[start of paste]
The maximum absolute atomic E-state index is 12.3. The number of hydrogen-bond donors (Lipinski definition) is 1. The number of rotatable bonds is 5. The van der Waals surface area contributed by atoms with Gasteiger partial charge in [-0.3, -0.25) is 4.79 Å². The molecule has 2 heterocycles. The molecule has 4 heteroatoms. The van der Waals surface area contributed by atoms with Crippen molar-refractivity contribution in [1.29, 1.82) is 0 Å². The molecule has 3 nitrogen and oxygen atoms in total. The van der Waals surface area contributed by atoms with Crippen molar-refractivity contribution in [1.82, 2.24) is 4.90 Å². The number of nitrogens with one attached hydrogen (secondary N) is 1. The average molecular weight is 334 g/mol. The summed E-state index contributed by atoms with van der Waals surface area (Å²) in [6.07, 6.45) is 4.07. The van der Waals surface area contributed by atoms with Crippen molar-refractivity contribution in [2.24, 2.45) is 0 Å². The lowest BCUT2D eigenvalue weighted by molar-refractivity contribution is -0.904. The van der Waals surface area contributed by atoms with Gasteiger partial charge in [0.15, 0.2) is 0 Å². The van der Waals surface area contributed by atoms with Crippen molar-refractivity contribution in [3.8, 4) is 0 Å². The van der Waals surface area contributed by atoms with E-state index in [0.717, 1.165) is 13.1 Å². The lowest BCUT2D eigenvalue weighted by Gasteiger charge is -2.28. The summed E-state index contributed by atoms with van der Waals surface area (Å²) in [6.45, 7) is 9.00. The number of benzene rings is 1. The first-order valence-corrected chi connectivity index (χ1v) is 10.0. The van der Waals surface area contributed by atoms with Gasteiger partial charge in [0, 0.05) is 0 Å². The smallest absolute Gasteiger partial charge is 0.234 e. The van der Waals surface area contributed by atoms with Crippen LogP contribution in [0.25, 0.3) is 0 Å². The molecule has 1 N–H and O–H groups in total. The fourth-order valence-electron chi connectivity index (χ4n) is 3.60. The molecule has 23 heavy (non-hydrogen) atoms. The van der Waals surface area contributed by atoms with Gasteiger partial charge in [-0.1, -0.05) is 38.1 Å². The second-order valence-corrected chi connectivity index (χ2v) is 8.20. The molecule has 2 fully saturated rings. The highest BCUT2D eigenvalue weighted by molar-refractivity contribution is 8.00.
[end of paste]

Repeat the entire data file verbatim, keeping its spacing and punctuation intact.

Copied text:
The maximum absolute atomic E-state index is 12.3. The number of hydrogen-bond donors (Lipinski definition) is 1. The number of rotatable bonds is 5. The van der Waals surface area contributed by atoms with Gasteiger partial charge in [-0.3, -0.25) is 4.79 Å². The molecule has 2 heterocycles. The molecule has 4 heteroatoms. The van der Waals surface area contributed by atoms with Crippen molar-refractivity contribution in [1.29, 1.82) is 0 Å². The molecule has 3 nitrogen and oxygen atoms in total. The van der Waals surface area contributed by atoms with Crippen molar-refractivity contribution in [1.82, 2.24) is 4.90 Å². The number of nitrogens with one attached hydrogen (secondary N) is 1. The average molecular weight is 334 g/mol. The summed E-state index contributed by atoms with van der Waals surface area (Å²) in [6.07, 6.45) is 4.07. The van der Waals surface area contributed by atoms with Crippen molar-refractivity contribution in [2.24, 2.45) is 0 Å². The lowest BCUT2D eigenvalue weighted by molar-refractivity contribution is -0.904. The van der Waals surface area contributed by atoms with Gasteiger partial charge in [0.15, 0.2) is 0 Å². The van der Waals surface area contributed by atoms with Crippen molar-refractivity contribution in [3.8, 4) is 0 Å². The van der Waals surface area contributed by atoms with E-state index in [0.717, 1.165) is 13.1 Å². The lowest BCUT2D eigenvalue weighted by Gasteiger charge is -2.28. The summed E-state index contributed by atoms with van der Waals surface area (Å²) in [6.45, 7) is 9.00. The number of benzene rings is 1. The first-order valence-corrected chi connectivity index (χ1v) is 10.0. The van der Waals surface area contributed by atoms with Gasteiger partial charge in [0, 0.05) is 0 Å². The smallest absolute Gasteiger partial charge is 0.234 e. The van der Waals surface area contributed by atoms with Crippen LogP contribution in [0.25, 0.3) is 0 Å². The molecule has 1 N–H and O–H groups in total. The fourth-order valence-electron chi connectivity index (χ4n) is 3.60. The molecule has 23 heavy (non-hydrogen) atoms. The van der Waals surface area contributed by atoms with Gasteiger partial charge in [-0.1, -0.05) is 38.1 Å². The second-order valence-corrected chi connectivity index (χ2v) is 8.20. The molecule has 2 fully saturated rings. The highest BCUT2D eigenvalue weighted by molar-refractivity contribution is 8.00.